The Netflix series “Drive to Survive” has significantly enhanced the popularity of Formula 1 in the United States. Since the release of the series, ESPN reported that average viewers per race increased from 547,000 in 2018 to approximately 928,000 in 2021. One of the most notable impacts of “Drive to Survive” is the reduction in the average age of Formula 1 TV viewers from 44 to 32 years old. Drive to Survive” Season 5, which focused on the 2022 Formula 1 season, amassed a significant 90.2 million hours viewed on Netflix from January to June 2023. This ranks it 115th among all shows on Netflix for that period, highlighting its popularity and the broad appeal it has among viewers. The series not only brought in new fans but also re-engaged existing ones, similar to MotoGP’s efforts through various digital platforms.

Regulatory Probe

The primary obstacle that stands in the way of Liberty Media completing its acquisition of MotoGP is represented by the antitrust laws of the EU. As stated by James Killick, a competition lawyer at White & Case, the potential combined entity makes these regulatory probes “quite likely” at an EU-wide level.

There is a possibility the European Commission rules that Liberty’s acquisition of Dorna Sports would give it an excessively dominant position in the motorsport industry, paving the way for higher TV prices and less consumer choice. This is what the European Commission ruled in 2006, when the Luxembourg-based investment fund CVC Capital Partners purchased over 60 percent of Formula One shares from Bernie Ecclestone’s Bambino Holdings and German bank Bayerische Landesbank. As CVC was already a majority owner of Dorna Holdings, it was ruled that they needed to sell their shares in Dorna to complete the acquisition of Formula One. There are concerns that a precedent was set in 2006 and that the European Commission will rule once more that the deal cannot go through.

If this is the case, things could get interesting for Liberty Media. Reports have emerged that Liberty rejected a $20bn offer from Saudi Arabia’s Public Investment Fund for the purchase of Formula One. With an original purchase price of $4.4bn in 2017, Liberty would be in line to make mouth-watering profit if it decided to sell. Recently, Formula One’s initial popularity explosion has been eclipsed by a lack of on-track competition. Thus, if Formula One’s viewership takes a tumble due to this lack of excitement, it may make commercial sense for Liberty Media to settle for a substantial profit and move towards another series with large growth potential.

However, there is optimism amongst Liberty Media that the deal will be completed on schedule by the end of the year, with CEO Greg Maffei stating that he is “very confident” the takeover will be cleared by EU regulators. In truth, the world of motorsport has transformed over the last 18 years and Liberty’s ownership of both Formula One and MotoGP would not be as market-altering.


Whether or not the deal is approved by regulators, we can infer the intermediate and long-term vision of Liberty Media for the MotoGP series from its ownership of F1. Between 2017 and 2022, Formula One’s social media engagement grew by an immense 80% under Liberty ownership and we can expect the same for MotoGP.

In recent years, MotoGP has struggled to expand its viewer base despite offering a competitive and exciting product, an issue that Liberty Media will be sure to address once the deal goes through. The success of the Netflix series Drive to Survive (DTS) was an important driver of Liberty’s mandate to engage a younger audience and to expose Formula One to more mainstream viewership. Under Dorna Sports, MotoGP failed in its attempt to launch its own DTS-style docuseries in 2022 with MotoGP Unlimited on Amazon Prime Video due to a disastrous launch and poor marketing. We can be sure that Liberty Media will aim to rectify the failure of MotoGP Unlimited, and churn out a new, more polished product on Netflix with greater social media engagement.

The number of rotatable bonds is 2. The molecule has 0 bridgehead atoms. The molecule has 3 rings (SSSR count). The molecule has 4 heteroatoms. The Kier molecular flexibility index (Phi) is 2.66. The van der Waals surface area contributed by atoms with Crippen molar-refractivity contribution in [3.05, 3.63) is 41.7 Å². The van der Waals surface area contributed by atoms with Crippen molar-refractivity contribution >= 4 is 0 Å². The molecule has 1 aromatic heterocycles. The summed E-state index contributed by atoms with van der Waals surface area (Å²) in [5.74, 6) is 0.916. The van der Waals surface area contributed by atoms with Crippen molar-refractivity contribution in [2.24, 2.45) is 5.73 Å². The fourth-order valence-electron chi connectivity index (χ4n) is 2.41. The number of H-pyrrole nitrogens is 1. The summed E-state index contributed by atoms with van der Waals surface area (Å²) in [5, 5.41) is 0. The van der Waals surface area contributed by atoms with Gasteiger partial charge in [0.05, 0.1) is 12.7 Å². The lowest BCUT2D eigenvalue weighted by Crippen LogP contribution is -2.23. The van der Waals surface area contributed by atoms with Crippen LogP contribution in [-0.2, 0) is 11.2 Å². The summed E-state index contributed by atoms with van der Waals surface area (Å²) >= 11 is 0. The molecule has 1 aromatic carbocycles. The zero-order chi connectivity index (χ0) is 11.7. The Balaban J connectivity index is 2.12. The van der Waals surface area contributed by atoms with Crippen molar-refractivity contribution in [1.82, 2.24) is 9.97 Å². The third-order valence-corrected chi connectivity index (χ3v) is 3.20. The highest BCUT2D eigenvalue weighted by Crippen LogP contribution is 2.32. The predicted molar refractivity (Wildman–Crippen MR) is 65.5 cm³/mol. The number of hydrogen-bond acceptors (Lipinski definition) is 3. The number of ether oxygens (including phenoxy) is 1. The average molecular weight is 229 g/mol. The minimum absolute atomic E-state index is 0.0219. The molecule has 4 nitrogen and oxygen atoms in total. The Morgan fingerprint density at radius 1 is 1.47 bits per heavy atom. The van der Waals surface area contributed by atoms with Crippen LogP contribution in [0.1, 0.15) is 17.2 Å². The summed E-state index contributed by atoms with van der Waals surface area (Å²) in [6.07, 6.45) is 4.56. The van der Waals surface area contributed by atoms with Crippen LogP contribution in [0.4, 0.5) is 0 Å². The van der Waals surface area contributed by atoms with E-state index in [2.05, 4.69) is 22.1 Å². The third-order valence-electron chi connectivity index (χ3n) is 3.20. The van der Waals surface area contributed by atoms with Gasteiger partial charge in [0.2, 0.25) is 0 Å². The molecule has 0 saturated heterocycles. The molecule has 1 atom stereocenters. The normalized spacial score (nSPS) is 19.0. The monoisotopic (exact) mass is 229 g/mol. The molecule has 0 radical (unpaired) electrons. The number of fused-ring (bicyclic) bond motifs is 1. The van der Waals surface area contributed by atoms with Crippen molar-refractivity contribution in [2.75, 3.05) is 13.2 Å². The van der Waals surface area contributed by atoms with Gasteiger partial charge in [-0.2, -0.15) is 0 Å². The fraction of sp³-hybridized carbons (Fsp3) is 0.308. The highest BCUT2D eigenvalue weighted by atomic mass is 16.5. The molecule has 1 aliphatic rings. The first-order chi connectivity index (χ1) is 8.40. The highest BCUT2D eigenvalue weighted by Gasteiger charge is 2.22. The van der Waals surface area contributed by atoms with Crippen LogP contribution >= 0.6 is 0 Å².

Moreover, we can expect Liberty Media to focus on MotoGP’s expansion into the American market as it did with Formula One. Pre-Liberty ownership, the F1 calendar included only one event on American soil with the United States Grand Prix at the Circuit of the Americas (COTA) in Austin, Texas. Under Liberty, the number of Grand Prix in the US has expanded to three with the Miami GP (since 2022) and the Las Vegas GP (since 2023). These additional races in the US have especially been coupled with enhanced paddock experiences and an emphasis on celebrity attendance. Although this has angered ‘traditional’ F1 fans, who have argued that there has been too much of an emphasis on the showmanship surrounding the sport, these directives by Liberty Media have increased Formula One’s popularity amongst the casual viewer.

However, the question arises whether Liberty Media will be able to replicate its success in expanding Formula One’s global reach with MotoGP. One issue that could potentially prevent MotoGP from reaching a similar level to Formula One’s popularity is the ‘personality problem’ that can be seen within the series. Ever since Valentino Rossi’s retirement in November 2021, the sport has struggled to find a racer to focalise on and succeed Rossi, undoubtedly MotoGP’s most famous racer. This has not been the case in Formula One, who have not been short of superstar drivers that can transcend the sport: Schumacher, Vettel, Hamilton, and Verstappen to name a few. Part of Formula One’s recent popularity boom has been due to the relevance of its drivers in popular culture and if MotoGP does not rectify this ‘personality problem’, it could become difficult for Liberty Media to scale MotoGP’s exposure.

Furthermore, Liberty Media’s venture in Formula One has succeeded in part due to its ability to exaggerate the drama and tensions occurring between both drivers and teams, both on- and off-track. This can be seen with Drive to Survive, which some have argued has become more of a reality show. The ability to dramatise Formula One has rested on the presence of prominent drivers and prominent team principals with strong characters, an asset that MotoGP lacks.

To conclude, we must ask ourselves: will MotoGP ever be as popular as Formula One? Although both series’ have extremely rich histories dating back to the 1950s, there is an argument to be made that Formula One has become synonymous with high culture thanks to the presence of household racing teams such as Ferrari, McLaren, and recently Mercedes as well as iconic sponsors such as Rolex and Pirelli. Sadly, the same cannot be said of MotoGP. Yet, even if Liberty Media’s venture into the world of motorcycle racing is half as successful as what it has achieved with Formula One, the deal will still be viewed as a success.

For Dorna Sports Chief Commercial Officer, Dan Rossomondo, emulating Formula One’s success is the ultimate goal, however, this needs to be balanced with retaining what makes MotoGP unique. In an interview with BlackBook Motorsport, he stated: “We want to build this very intelligently, very aggressively, but we want to make sure that we keep what makes us special and inherent to who we are.”


Leave a Reply

Avatar placeholder

Your email address will not be published. Required fields are marked *